We hopped on the HQ2 train recently and wrote about how Amazon’s new homes could benefit the public transit systems for both Queens and Crystal City (which was recently renamed National Landing). There are many moving parts outside of public transportation — traffic mitigation, local shops, and affordable housing, to name a few. One of the bigger questions looming over these two towns is: What will Amazon mean for the housing market?
Affordable housing has been widely discussed across America this year. Some could say it’s because people are flocking to where jobs are: the city. This is why living in Silicon Valley is almost out of the question if you don’t make six figures and don’t want six or more roommates. What’s causing such notable rent increases is the amount of people looking for jobs. Millennials make up the largest part of workforce today and as more and more people graduate, the more we can expect to see rents to go up. Enter: affordable housing.
Finding fair housing isn’t just about benefiting newcomers, because it can also benefit those who are already living in the city. About a fifth of Queens is currently living in poverty and are in need of affordable housing projects that are designed for those who make as little as $15K a year. What are people nervous about? Let’s talk about Seattle, Amazon’s OG home. In 2010 it had about 5,000 employees, and today there are 45,000 working in the Seattle office — a growth that nearly no one predicted.
The two major issues the area is facing since Amazon’s boom are traffic and housing prices. Seattle has been trying to combat their mega commutes that can consist of sitting in traffic for about 90 minutes one way for work. On top of the commute are the intense housing prices pushing middle- and low-income individuals and families farther and farther from the cities. The housing market has doubled in the past 6 years in Seattle, which many chalk up to Amazon’s campus and enormous influx of employees.
What really hurt the city was that no one prepared for this. Now, the city is trying to play catchup as it grows — creating a more dependable public transit system, pollution mitigation, and, of course, affordable housing.
To say some (or most) New Yorkers are worried about Amazon because of what’s happened in Seattle would be an understatement. Affordable housing has been a focal point for the state’s government, but taking the Amazon bid has some thinking differently, particularly since news hit that their HQ2 spot will actually be taking over land originally dedicated to building approximately 1,500 affordable housing units.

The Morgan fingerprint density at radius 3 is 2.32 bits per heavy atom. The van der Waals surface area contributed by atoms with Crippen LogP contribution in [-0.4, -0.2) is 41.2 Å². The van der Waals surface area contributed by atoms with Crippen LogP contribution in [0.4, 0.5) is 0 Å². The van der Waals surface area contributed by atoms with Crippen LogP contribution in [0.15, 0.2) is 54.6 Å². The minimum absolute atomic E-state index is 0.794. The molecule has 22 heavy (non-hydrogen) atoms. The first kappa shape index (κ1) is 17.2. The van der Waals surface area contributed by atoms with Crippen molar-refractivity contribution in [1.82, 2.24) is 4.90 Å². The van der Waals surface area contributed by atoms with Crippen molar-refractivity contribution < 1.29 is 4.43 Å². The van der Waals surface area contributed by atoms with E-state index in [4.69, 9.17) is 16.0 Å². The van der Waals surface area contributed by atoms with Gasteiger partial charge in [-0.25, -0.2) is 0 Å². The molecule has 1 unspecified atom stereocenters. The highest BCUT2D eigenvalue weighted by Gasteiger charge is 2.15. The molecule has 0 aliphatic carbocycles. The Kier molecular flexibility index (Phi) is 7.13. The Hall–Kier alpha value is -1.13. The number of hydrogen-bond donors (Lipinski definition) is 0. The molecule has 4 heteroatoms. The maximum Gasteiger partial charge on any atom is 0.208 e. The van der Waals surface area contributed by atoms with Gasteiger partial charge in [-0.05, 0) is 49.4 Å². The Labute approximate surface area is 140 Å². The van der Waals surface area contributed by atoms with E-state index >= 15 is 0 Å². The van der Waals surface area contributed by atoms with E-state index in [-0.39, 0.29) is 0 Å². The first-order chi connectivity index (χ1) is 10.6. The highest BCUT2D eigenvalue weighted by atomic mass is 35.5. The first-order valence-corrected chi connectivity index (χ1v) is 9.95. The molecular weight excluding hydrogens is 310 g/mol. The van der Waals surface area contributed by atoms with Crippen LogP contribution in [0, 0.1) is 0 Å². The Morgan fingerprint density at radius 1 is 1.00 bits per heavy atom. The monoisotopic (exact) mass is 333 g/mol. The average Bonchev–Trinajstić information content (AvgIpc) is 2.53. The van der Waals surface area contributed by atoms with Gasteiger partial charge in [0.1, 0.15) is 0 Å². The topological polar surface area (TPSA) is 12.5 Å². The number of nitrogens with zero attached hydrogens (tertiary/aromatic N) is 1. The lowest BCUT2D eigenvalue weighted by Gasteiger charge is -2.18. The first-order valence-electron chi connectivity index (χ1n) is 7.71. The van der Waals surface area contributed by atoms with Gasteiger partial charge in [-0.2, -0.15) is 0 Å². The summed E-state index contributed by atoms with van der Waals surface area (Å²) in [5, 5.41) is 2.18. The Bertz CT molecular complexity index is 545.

Take a deep breath. As I mentioned in our other article, Amazon doesn’t just get money from the state or a tax write-off immediately. Outside of filling the number of new jobs each year, Amazon is expected to give to their new communities, not take. New York’s campus will contain a tech incubator space, artistic and industrial innovation spaces, a new elementary school, and an eco-friendly multi-million square foot HQ. The bid also states that Amazon is expected to contribute to infrastructure improvements, commit to fair hiring processes accepting women, minority-owned businesses, and looking locally for employees.
Many people are trying to learn from Amazon’s takeover of Seattle, and something that can comfort those living in New York is that they have something that Seattle didn’t: time. But, there’s a lot of pressure for Amazon to be different as far as big companies go — New York was picked so Bezos can take this opportunity to show other companies how things should be done. Time will tell if they’ll hold up their end of the deal and support the locals instead of pushing residents further out in search of affordable housing.